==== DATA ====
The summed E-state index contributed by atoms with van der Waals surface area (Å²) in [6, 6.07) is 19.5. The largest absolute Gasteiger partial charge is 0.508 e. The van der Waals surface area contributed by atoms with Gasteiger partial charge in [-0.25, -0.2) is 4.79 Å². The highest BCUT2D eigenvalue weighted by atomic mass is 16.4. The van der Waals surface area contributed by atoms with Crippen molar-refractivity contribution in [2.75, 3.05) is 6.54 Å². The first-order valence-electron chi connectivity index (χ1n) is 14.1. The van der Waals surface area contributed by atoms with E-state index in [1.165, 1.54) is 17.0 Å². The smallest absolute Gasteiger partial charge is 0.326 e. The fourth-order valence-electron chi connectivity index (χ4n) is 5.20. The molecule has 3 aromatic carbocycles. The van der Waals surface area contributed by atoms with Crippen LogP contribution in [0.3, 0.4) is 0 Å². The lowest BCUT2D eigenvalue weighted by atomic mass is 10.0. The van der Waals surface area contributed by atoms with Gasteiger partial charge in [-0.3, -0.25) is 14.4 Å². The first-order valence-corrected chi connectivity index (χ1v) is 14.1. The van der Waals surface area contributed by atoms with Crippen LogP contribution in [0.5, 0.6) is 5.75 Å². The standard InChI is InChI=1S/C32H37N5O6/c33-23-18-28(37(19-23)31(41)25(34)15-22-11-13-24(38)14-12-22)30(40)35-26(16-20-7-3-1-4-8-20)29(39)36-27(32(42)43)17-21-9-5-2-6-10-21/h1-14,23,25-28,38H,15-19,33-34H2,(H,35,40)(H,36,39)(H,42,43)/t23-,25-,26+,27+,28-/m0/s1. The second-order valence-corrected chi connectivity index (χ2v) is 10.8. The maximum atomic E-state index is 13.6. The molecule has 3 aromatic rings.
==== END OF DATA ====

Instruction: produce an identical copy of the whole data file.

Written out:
The summed E-state index contributed by atoms with van der Waals surface area (Å²) in [6, 6.07) is 19.5. The largest absolute Gasteiger partial charge is 0.508 e. The van der Waals surface area contributed by atoms with Gasteiger partial charge in [-0.25, -0.2) is 4.79 Å². The highest BCUT2D eigenvalue weighted by atomic mass is 16.4. The van der Waals surface area contributed by atoms with Crippen molar-refractivity contribution in [2.75, 3.05) is 6.54 Å². The first-order valence-electron chi connectivity index (χ1n) is 14.1. The van der Waals surface area contributed by atoms with E-state index in [1.165, 1.54) is 17.0 Å². The smallest absolute Gasteiger partial charge is 0.326 e. The fourth-order valence-electron chi connectivity index (χ4n) is 5.20. The molecule has 3 aromatic carbocycles. The van der Waals surface area contributed by atoms with Crippen LogP contribution in [0.3, 0.4) is 0 Å². The lowest BCUT2D eigenvalue weighted by atomic mass is 10.0. The van der Waals surface area contributed by atoms with Gasteiger partial charge in [-0.3, -0.25) is 14.4 Å². The first-order valence-corrected chi connectivity index (χ1v) is 14.1. The van der Waals surface area contributed by atoms with Crippen LogP contribution in [0.5, 0.6) is 5.75 Å². The standard InChI is InChI=1S/C32H37N5O6/c33-23-18-28(37(19-23)31(41)25(34)15-22-11-13-24(38)14-12-22)30(40)35-26(16-20-7-3-1-4-8-20)29(39)36-27(32(42)43)17-21-9-5-2-6-10-21/h1-14,23,25-28,38H,15-19,33-34H2,(H,35,40)(H,36,39)(H,42,43)/t23-,25-,26+,27+,28-/m0/s1. The second-order valence-corrected chi connectivity index (χ2v) is 10.8. The maximum atomic E-state index is 13.6. The molecule has 3 aromatic rings.